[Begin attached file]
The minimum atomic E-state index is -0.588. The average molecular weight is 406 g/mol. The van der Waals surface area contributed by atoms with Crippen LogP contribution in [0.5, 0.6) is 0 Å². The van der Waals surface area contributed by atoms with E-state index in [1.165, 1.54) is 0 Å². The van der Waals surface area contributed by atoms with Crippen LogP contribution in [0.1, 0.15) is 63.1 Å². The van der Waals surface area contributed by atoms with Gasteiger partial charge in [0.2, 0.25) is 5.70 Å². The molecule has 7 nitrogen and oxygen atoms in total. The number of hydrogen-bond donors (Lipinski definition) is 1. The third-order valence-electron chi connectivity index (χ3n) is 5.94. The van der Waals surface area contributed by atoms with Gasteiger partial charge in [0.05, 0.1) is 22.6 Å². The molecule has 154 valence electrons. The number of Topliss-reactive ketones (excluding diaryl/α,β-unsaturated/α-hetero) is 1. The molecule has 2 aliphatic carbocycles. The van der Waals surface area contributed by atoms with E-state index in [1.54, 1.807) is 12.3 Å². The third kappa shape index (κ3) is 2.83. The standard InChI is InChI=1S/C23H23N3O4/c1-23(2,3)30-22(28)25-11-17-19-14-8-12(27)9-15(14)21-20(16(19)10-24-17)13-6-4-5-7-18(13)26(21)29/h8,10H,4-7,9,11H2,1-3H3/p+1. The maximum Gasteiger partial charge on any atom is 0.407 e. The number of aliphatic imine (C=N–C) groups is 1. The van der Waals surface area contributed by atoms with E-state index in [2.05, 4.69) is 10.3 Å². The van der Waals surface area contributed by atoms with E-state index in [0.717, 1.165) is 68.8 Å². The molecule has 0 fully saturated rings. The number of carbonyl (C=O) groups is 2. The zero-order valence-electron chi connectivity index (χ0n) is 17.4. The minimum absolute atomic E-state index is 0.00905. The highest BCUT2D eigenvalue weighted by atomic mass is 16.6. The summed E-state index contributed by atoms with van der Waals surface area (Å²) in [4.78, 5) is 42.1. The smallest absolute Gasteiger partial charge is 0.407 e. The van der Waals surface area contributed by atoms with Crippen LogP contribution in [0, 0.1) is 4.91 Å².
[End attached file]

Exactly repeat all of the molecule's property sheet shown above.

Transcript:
The minimum atomic E-state index is -0.588. The average molecular weight is 406 g/mol. The van der Waals surface area contributed by atoms with Crippen LogP contribution in [0.5, 0.6) is 0 Å². The van der Waals surface area contributed by atoms with E-state index in [1.165, 1.54) is 0 Å². The van der Waals surface area contributed by atoms with Crippen LogP contribution in [0.1, 0.15) is 63.1 Å². The van der Waals surface area contributed by atoms with Gasteiger partial charge in [0.2, 0.25) is 5.70 Å². The molecule has 7 nitrogen and oxygen atoms in total. The number of hydrogen-bond donors (Lipinski definition) is 1. The third-order valence-electron chi connectivity index (χ3n) is 5.94. The van der Waals surface area contributed by atoms with Gasteiger partial charge in [0.05, 0.1) is 22.6 Å². The molecule has 154 valence electrons. The number of Topliss-reactive ketones (excluding diaryl/α,β-unsaturated/α-hetero) is 1. The molecule has 2 aliphatic carbocycles. The van der Waals surface area contributed by atoms with E-state index in [1.54, 1.807) is 12.3 Å². The third kappa shape index (κ3) is 2.83. The standard InChI is InChI=1S/C23H23N3O4/c1-23(2,3)30-22(28)25-11-17-19-14-8-12(27)9-15(14)21-20(16(19)10-24-17)13-6-4-5-7-18(13)26(21)29/h8,10H,4-7,9,11H2,1-3H3/p+1. The maximum Gasteiger partial charge on any atom is 0.407 e. The number of aliphatic imine (C=N–C) groups is 1. The van der Waals surface area contributed by atoms with E-state index in [2.05, 4.69) is 10.3 Å². The van der Waals surface area contributed by atoms with E-state index in [0.717, 1.165) is 68.8 Å². The molecule has 0 fully saturated rings. The number of carbonyl (C=O) groups is 2. The zero-order valence-electron chi connectivity index (χ0n) is 17.4. The minimum absolute atomic E-state index is 0.00905. The highest BCUT2D eigenvalue weighted by atomic mass is 16.6. The summed E-state index contributed by atoms with van der Waals surface area (Å²) in [4.78, 5) is 42.1. The smallest absolute Gasteiger partial charge is 0.407 e. The van der Waals surface area contributed by atoms with Crippen LogP contribution in [0, 0.1) is 4.91 Å².